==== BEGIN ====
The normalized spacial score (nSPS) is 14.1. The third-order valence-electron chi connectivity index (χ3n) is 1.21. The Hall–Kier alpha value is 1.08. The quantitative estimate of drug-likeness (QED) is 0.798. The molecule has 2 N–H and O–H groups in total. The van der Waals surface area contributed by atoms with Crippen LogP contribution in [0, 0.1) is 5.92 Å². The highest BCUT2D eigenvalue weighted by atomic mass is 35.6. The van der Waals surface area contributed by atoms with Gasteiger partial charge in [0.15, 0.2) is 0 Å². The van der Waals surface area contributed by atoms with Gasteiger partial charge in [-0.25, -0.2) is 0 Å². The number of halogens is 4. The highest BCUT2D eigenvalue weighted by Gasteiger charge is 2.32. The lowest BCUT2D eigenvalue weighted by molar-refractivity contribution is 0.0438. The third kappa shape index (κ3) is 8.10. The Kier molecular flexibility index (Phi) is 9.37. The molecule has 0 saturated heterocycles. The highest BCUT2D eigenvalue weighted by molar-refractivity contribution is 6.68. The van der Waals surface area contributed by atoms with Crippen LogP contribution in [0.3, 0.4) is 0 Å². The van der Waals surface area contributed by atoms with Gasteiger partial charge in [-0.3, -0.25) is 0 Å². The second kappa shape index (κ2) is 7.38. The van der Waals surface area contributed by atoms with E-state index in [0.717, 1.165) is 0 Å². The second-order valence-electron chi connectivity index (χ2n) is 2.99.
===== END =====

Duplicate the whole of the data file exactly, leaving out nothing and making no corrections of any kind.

The normalized spacial score (nSPS) is 14.1. The third-order valence-electron chi connectivity index (χ3n) is 1.21. The Hall–Kier alpha value is 1.08. The quantitative estimate of drug-likeness (QED) is 0.798. The molecule has 2 N–H and O–H groups in total. The van der Waals surface area contributed by atoms with Crippen LogP contribution in [0, 0.1) is 5.92 Å². The highest BCUT2D eigenvalue weighted by atomic mass is 35.6. The van der Waals surface area contributed by atoms with Gasteiger partial charge in [0.15, 0.2) is 0 Å². The van der Waals surface area contributed by atoms with Gasteiger partial charge in [-0.25, -0.2) is 0 Å². The number of halogens is 4. The highest BCUT2D eigenvalue weighted by Gasteiger charge is 2.32. The lowest BCUT2D eigenvalue weighted by molar-refractivity contribution is 0.0438. The third kappa shape index (κ3) is 8.10. The Kier molecular flexibility index (Phi) is 9.37. The molecule has 0 saturated heterocycles. The highest BCUT2D eigenvalue weighted by molar-refractivity contribution is 6.68. The van der Waals surface area contributed by atoms with Crippen LogP contribution in [0.3, 0.4) is 0 Å². The van der Waals surface area contributed by atoms with Gasteiger partial charge in [-0.3, -0.25) is 0 Å². The second kappa shape index (κ2) is 7.38. The van der Waals surface area contributed by atoms with E-state index in [0.717, 1.165) is 0 Å². The second-order valence-electron chi connectivity index (χ2n) is 2.99.